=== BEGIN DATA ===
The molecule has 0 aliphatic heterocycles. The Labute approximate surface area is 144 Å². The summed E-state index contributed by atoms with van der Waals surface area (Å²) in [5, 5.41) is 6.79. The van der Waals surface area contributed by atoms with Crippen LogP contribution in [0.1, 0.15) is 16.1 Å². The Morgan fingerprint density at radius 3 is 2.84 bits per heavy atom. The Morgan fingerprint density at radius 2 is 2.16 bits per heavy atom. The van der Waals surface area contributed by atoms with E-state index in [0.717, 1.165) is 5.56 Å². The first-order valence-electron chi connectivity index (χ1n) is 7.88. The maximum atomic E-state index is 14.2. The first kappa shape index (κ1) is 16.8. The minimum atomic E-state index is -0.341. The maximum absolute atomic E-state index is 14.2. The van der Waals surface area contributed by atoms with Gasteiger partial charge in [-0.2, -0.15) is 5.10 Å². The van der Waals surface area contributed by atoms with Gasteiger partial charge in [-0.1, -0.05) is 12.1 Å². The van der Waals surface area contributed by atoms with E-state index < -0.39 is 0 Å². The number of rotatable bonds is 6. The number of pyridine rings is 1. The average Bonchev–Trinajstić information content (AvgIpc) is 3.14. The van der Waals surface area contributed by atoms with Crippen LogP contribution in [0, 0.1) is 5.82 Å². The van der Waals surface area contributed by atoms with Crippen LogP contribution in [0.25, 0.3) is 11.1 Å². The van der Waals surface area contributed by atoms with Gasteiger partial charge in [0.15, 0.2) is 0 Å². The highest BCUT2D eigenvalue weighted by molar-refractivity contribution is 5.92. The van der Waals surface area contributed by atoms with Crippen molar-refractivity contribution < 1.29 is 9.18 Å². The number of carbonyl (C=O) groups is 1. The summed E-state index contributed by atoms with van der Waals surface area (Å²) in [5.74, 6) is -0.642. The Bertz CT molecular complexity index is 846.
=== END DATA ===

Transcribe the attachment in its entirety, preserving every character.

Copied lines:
The molecule has 0 aliphatic heterocycles. The Labute approximate surface area is 144 Å². The summed E-state index contributed by atoms with van der Waals surface area (Å²) in [5, 5.41) is 6.79. The van der Waals surface area contributed by atoms with Crippen LogP contribution in [0.1, 0.15) is 16.1 Å². The Morgan fingerprint density at radius 3 is 2.84 bits per heavy atom. The Morgan fingerprint density at radius 2 is 2.16 bits per heavy atom. The van der Waals surface area contributed by atoms with E-state index in [0.717, 1.165) is 5.56 Å². The first-order valence-electron chi connectivity index (χ1n) is 7.88. The maximum atomic E-state index is 14.2. The first kappa shape index (κ1) is 16.8. The minimum atomic E-state index is -0.341. The maximum absolute atomic E-state index is 14.2. The van der Waals surface area contributed by atoms with Gasteiger partial charge in [-0.2, -0.15) is 5.10 Å². The van der Waals surface area contributed by atoms with Gasteiger partial charge in [-0.1, -0.05) is 12.1 Å². The van der Waals surface area contributed by atoms with E-state index < -0.39 is 0 Å². The number of rotatable bonds is 6. The number of pyridine rings is 1. The average Bonchev–Trinajstić information content (AvgIpc) is 3.14. The van der Waals surface area contributed by atoms with Crippen LogP contribution in [0, 0.1) is 5.82 Å². The van der Waals surface area contributed by atoms with Crippen LogP contribution in [0.25, 0.3) is 11.1 Å². The van der Waals surface area contributed by atoms with Gasteiger partial charge in [0.15, 0.2) is 0 Å². The highest BCUT2D eigenvalue weighted by molar-refractivity contribution is 5.92. The van der Waals surface area contributed by atoms with Crippen molar-refractivity contribution < 1.29 is 9.18 Å². The number of carbonyl (C=O) groups is 1. The summed E-state index contributed by atoms with van der Waals surface area (Å²) in [5.74, 6) is -0.642. The Bertz CT molecular complexity index is 846.